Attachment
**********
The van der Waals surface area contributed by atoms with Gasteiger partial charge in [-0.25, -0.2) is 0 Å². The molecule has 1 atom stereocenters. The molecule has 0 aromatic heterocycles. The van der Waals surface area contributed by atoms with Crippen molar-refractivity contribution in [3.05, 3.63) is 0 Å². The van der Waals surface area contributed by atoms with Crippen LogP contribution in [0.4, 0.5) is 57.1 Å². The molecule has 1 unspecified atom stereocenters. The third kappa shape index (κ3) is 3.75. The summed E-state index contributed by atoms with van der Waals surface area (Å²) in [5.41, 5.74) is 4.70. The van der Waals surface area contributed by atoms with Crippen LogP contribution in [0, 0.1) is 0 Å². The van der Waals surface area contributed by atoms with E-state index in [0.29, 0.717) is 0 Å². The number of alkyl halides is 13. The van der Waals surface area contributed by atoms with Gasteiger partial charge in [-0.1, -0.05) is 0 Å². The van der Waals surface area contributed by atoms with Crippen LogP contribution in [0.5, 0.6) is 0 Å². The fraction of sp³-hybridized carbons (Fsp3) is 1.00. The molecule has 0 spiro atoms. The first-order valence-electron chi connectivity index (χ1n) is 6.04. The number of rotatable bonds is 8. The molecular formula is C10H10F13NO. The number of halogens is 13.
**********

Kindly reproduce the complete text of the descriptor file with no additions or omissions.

The van der Waals surface area contributed by atoms with Gasteiger partial charge in [-0.25, -0.2) is 0 Å². The molecule has 1 atom stereocenters. The molecule has 0 aromatic heterocycles. The van der Waals surface area contributed by atoms with Crippen molar-refractivity contribution in [3.05, 3.63) is 0 Å². The van der Waals surface area contributed by atoms with Crippen LogP contribution in [0.4, 0.5) is 57.1 Å². The molecule has 1 unspecified atom stereocenters. The third kappa shape index (κ3) is 3.75. The summed E-state index contributed by atoms with van der Waals surface area (Å²) in [5.41, 5.74) is 4.70. The van der Waals surface area contributed by atoms with Crippen LogP contribution in [0, 0.1) is 0 Å². The van der Waals surface area contributed by atoms with E-state index in [0.29, 0.717) is 0 Å². The number of alkyl halides is 13. The van der Waals surface area contributed by atoms with Gasteiger partial charge in [-0.1, -0.05) is 0 Å². The van der Waals surface area contributed by atoms with Crippen LogP contribution in [0.5, 0.6) is 0 Å². The fraction of sp³-hybridized carbons (Fsp3) is 1.00. The molecule has 0 spiro atoms. The first-order valence-electron chi connectivity index (χ1n) is 6.04. The number of rotatable bonds is 8. The molecular formula is C10H10F13NO. The number of halogens is 13.